One in three black male children born in the United States is expected to go to jail or prison at some point in his lifetime, said public interest lawyer and Equal Justice Initiative Executive Director Bryan Stevenson, JD, at an APA convention session on Saturday.
“That wasn’t true in the 20th century and it wasn’t true in the 19th century,” he said “It’s true in the 21st century.”
That sobering fact was just one of at least a dozen similar statistics about today’s criminal justice system shared by Stevenson, who has devoted much of his career to representing juveniles on death row.
While in 1972 there were 300,000 people in jails and prisons, he added, today there are 2.3 million and the United States has the highest rate of incarceration in the world. That difference has less to do with an increase in violent crime than with broader social and psychological dynamics in our society that need more attention at scientific and professional gatherings.
One such dynamic is “proximity” he said. “We do educational work but we do not go into schools. We work with children and we talk about children, but we don’t actually spend time with them. We talk about criminal justice reform and violence, but we don’t get close to the people who are engaged in and experience these acts.”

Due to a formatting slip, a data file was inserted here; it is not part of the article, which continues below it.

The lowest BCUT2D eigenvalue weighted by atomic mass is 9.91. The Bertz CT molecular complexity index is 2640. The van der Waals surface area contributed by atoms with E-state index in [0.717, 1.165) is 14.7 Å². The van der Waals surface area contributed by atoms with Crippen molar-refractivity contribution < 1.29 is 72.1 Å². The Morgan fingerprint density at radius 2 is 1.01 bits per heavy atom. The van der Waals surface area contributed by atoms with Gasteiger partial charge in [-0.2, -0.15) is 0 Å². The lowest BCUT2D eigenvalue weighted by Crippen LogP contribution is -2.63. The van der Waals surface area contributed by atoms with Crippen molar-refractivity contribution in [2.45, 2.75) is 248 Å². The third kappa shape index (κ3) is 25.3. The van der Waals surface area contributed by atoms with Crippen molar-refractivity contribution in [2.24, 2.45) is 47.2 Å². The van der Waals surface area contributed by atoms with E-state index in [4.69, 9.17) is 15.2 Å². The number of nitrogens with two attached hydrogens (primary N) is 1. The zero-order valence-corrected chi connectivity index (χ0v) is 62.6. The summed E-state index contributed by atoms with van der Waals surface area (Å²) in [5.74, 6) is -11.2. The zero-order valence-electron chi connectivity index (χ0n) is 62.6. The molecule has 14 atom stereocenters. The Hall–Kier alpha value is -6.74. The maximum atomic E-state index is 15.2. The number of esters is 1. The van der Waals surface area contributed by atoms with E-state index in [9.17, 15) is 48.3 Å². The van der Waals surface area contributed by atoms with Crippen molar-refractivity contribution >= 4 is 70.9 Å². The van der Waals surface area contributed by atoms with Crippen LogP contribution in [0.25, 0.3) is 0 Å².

One example of how such distance can breed injustice, he said, is the rate of violence against children in jails and prisons. On any given day in this country, 10,000 children are in adult jails and prisons where they face five times a greater rate of sexual violence and eight times greater rate of suicide, he said.
“We have allowed our distance from the needs of children and our failure to understand these dynamics to make us comfortable tolerating these realities,” he said.
Those working toward justice also need to focus on changing the dysfunctional narrative that has emerged about the mental health needs of people in the criminal justice system, which is “simply disconnected from what science tells us,” he said.
“I work in very poor communities and one of the hardest things for me to see is children who are clearly traumatized, so clearly disrupted by a level of trauma and violence that it makes it impossible for them to conform to the behavioral expectations of institutions that refuse to see that disability,” he said. While most of these children live in violent communities, go to violent schools, routinely see and experience acts of violence, “when they act violently, we call them violent offenders as if somehow they are the aberration,” he said.
To change the narrative, the word “trauma” needs to be applied more frequently, he said. “If we don’t use that word, we don’t use all of these resources and skills and interventions we know and have that can help people suffering from trauma recover,” he said.